I have been thinking about it more, and have changed my mind about something. Martyn Lloyd Jones was right to call out those who claim persecution for righteousness when in actuality they have sown the wind, and are now reaping the whirlwind.
We must understand that sometimes God’s people do actually suffer for the sake of righteousness. Missing this was my concern before, and I dread the possibility that we in the household of faith would say those who actually are suffering for righteousness sake would be dismissed as having brought it all on themselves.
Moreover, when it is the case that Christians suffer for righteousness, we are called to not be afraid of those who would punish good behavior from corrupt motives or because they are envious. Instead, we are to prioritize, and to make preparation for, answering accusers with gentleness and respect, and with a good conscience, so that those who hate our good behavior in Christ will be ashamed of themselves.
But the esteemed Welshman was right to point out that not all who claim to be in Christ and behaving well can be so trusted. Some, for instance, may claim to be Christians and yet deceive themselves. Others may actually belong to the Church and yet behave badly because they are following bad examples which they were told are a form of godliness.
As Hosea says, I think it can be applied to them: “The standing grain has no heads; it shall yield no flour; if it were to yield, strangers would devour it.”
Here lately I have been reading up on the Ecumenical movement in our day. And it somewhat amuses me that I find myself agreeing with certain points made by Dr. Peter Leithart about the carnality of embracing the sentiment inherent to “I am of Paul,” “I am of Apollos” where Protestant denominations are concerned.
The reason this amuses me is, I think, that I have absolutely no interest in larger efforts by him to let bygones be bygones where doctrine is concerned just so we can rejoin Rome. And this is what Leithart essentially argues for. But I am all the more disturbed the more I study by the move towards Globalism in the Post-War consensus which has fueled so many of the calls for unity among Christians as-late.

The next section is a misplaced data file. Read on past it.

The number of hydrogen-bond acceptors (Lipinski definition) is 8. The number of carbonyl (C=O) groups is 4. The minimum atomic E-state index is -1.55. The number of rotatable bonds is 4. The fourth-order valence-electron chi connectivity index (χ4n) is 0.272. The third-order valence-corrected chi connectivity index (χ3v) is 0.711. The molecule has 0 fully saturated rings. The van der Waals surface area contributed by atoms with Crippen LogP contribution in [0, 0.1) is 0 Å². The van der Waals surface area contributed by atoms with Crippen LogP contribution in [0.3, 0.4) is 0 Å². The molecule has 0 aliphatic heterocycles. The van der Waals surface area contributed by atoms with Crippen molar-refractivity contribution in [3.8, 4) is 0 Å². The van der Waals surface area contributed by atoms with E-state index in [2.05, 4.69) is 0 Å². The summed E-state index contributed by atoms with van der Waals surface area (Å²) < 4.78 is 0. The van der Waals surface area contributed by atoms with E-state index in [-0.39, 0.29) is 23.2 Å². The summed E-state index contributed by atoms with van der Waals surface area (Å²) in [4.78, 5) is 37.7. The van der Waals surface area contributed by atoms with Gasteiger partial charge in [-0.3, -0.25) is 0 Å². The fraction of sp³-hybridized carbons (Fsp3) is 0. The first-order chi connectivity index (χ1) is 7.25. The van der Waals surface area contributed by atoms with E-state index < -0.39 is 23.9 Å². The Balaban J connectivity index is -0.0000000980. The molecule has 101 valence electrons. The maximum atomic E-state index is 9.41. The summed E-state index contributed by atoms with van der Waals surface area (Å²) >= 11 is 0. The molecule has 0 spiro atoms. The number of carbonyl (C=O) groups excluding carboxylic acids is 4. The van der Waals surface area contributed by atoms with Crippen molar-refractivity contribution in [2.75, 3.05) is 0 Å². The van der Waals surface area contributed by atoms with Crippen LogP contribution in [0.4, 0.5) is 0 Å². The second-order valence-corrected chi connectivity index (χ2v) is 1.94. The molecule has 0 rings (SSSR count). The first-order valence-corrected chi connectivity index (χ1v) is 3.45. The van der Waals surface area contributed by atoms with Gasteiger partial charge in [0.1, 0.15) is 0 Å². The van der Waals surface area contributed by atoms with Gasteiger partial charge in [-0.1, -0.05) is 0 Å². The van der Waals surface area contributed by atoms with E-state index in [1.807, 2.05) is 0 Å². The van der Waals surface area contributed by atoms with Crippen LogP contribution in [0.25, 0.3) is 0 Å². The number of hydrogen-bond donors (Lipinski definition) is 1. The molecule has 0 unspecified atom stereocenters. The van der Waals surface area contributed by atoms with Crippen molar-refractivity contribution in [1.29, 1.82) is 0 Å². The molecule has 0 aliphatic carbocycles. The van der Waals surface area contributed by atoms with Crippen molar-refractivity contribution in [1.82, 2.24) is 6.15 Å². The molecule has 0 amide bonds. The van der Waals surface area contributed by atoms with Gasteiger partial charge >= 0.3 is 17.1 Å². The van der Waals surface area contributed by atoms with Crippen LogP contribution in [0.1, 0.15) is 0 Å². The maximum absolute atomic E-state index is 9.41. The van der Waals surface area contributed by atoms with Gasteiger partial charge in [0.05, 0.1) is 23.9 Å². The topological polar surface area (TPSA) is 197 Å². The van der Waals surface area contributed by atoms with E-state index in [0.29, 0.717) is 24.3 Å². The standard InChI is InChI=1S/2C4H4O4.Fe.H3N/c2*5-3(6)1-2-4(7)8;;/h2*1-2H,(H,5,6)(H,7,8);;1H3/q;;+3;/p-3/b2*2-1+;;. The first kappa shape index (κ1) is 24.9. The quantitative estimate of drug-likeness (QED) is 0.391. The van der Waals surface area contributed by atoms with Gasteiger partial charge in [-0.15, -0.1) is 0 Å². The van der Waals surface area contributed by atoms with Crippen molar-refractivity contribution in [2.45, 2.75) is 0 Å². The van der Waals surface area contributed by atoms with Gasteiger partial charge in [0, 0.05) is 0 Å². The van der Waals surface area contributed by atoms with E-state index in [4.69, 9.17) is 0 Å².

As much or more as I may agree with Dr. Leithart on some of his supporting points, it seems from what I’ve heard of his public debates from several years back – with Fred Sanders, Carl Trueman, and Doug Wilson – that he misses the equal application of this concern for unity when such would apply to the Roman Church.
And this kind of partiality is not good. Nor do I believe it is destined to succeed, however popular it may be for a time, and however persuasively designed lots of nudging towards it right now may feel.
But to be clear, I generally agree with Leithart’s concerns about Protestant sectarianism, particularly where it disguises itself as Christian orthodoxy, but occupies itself with objectively trivial distinctions and preferences. And I share Leithart’s concern about being unreasonably loyal to this or that particular servant of the Lord – especially if they might be no servant of the Lord at all – at the expense of Christian unity.
This I mean not least with Protestantism, since I myself am a Protestant, and Protestantism in America is what I know best from personal experience. And this I mean not least with conservative American evangelicals, since I myself am one, and that is what I know best. Yet I think we all must police our own, after a fashion, or else we will not get far in chiding other circles. And this is an extension of taking planks out of our own eyes so we can see clearly to remove specks from the eyes of our brothers.
In that spirit, take equal note of the Scripture and its ramifications for two temptations which seem opposite, yet are actually close cousins. Where “Bad company ruins good morals” is contrasted in God’s Word with “Let us eat and drink, for tomorrow we die,” these two rebuke both those who shrug about doctrine in favor of fast agreement and superficial unity, and those who make mountains out of mole hills and strain out gnats while swallowing camels.
In both cases – where we accept bad company where either antinomianism or factional partiality reigns supreme, something of the full significance of Christ as the firstfruits of those who have fallen asleep is being dismissed as trivial. And in such cases of both varieties, those who sow the wind cannot merely rebuke the whirlwind. They must reap it if they won’t repent of it.
But these I oppose, who rebuke the byproducts of their antagonism – the anger, sadness, and anxiety they deliberately provoked – then question the salvation of those they provoked when still more anger, sadness, and anxiety result. This is nothing short of abusive and shameful, and the sort of thing liable to utterly destroy the weak-minded and vulnerable, and corrupt those who are taken in by its bad example.
But God will not be mocked, and a man reaps what he sows.
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